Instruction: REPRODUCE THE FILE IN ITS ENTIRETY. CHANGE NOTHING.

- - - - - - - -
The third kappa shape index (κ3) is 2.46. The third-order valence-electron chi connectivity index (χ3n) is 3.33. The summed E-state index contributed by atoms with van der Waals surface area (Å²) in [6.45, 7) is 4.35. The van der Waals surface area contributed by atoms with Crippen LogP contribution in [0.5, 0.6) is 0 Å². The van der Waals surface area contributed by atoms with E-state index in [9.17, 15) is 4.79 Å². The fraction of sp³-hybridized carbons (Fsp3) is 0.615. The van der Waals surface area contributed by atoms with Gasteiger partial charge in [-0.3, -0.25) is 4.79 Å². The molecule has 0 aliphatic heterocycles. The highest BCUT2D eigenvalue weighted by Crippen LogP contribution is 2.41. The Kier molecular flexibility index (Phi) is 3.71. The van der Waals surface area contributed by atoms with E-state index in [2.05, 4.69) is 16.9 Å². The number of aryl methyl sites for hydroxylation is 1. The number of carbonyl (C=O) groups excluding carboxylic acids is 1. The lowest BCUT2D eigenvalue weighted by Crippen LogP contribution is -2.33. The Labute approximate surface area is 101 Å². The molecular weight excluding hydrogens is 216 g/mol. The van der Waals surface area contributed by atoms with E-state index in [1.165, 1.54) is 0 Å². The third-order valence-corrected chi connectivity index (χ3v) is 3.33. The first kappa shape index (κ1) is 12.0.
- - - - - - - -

The third kappa shape index (κ3) is 2.46. The third-order valence-electron chi connectivity index (χ3n) is 3.33. The summed E-state index contributed by atoms with van der Waals surface area (Å²) in [6.45, 7) is 4.35. The van der Waals surface area contributed by atoms with Crippen LogP contribution in [0.5, 0.6) is 0 Å². The van der Waals surface area contributed by atoms with E-state index in [9.17, 15) is 4.79 Å². The fraction of sp³-hybridized carbons (Fsp3) is 0.615. The van der Waals surface area contributed by atoms with Gasteiger partial charge in [-0.3, -0.25) is 4.79 Å². The molecule has 0 aliphatic heterocycles. The highest BCUT2D eigenvalue weighted by Crippen LogP contribution is 2.41. The Kier molecular flexibility index (Phi) is 3.71. The van der Waals surface area contributed by atoms with E-state index in [2.05, 4.69) is 16.9 Å². The number of aryl methyl sites for hydroxylation is 1. The number of carbonyl (C=O) groups excluding carboxylic acids is 1. The lowest BCUT2D eigenvalue weighted by Crippen LogP contribution is -2.33. The Labute approximate surface area is 101 Å². The molecular weight excluding hydrogens is 216 g/mol. The van der Waals surface area contributed by atoms with E-state index in [1.165, 1.54) is 0 Å². The third-order valence-corrected chi connectivity index (χ3v) is 3.33. The first kappa shape index (κ1) is 12.0.